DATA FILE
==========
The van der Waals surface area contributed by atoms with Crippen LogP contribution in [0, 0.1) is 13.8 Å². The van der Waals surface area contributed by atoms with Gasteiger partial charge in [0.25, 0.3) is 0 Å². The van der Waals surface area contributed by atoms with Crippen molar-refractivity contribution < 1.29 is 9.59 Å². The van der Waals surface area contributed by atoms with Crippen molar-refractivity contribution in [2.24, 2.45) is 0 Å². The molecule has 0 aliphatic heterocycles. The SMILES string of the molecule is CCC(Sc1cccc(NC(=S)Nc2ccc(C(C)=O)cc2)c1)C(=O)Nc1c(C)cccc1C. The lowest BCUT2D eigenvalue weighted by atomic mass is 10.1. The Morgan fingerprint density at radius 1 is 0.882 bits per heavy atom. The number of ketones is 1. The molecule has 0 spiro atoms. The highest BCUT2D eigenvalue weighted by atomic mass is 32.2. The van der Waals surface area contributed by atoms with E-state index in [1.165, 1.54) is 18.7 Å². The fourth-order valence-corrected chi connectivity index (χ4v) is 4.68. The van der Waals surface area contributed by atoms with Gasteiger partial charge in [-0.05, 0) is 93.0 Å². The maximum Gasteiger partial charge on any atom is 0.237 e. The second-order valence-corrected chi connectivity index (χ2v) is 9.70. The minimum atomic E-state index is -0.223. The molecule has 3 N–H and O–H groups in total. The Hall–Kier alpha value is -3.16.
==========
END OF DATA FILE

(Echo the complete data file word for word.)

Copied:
The van der Waals surface area contributed by atoms with Crippen LogP contribution in [0, 0.1) is 13.8 Å². The van der Waals surface area contributed by atoms with Gasteiger partial charge in [0.25, 0.3) is 0 Å². The van der Waals surface area contributed by atoms with Crippen molar-refractivity contribution < 1.29 is 9.59 Å². The van der Waals surface area contributed by atoms with Crippen molar-refractivity contribution in [2.24, 2.45) is 0 Å². The molecule has 0 aliphatic heterocycles. The SMILES string of the molecule is CCC(Sc1cccc(NC(=S)Nc2ccc(C(C)=O)cc2)c1)C(=O)Nc1c(C)cccc1C. The lowest BCUT2D eigenvalue weighted by atomic mass is 10.1. The Morgan fingerprint density at radius 1 is 0.882 bits per heavy atom. The number of ketones is 1. The molecule has 0 spiro atoms. The highest BCUT2D eigenvalue weighted by atomic mass is 32.2. The van der Waals surface area contributed by atoms with E-state index in [1.165, 1.54) is 18.7 Å². The fourth-order valence-corrected chi connectivity index (χ4v) is 4.68. The van der Waals surface area contributed by atoms with Gasteiger partial charge in [-0.05, 0) is 93.0 Å². The maximum Gasteiger partial charge on any atom is 0.237 e. The second-order valence-corrected chi connectivity index (χ2v) is 9.70. The minimum atomic E-state index is -0.223. The molecule has 3 N–H and O–H groups in total. The Hall–Kier alpha value is -3.16.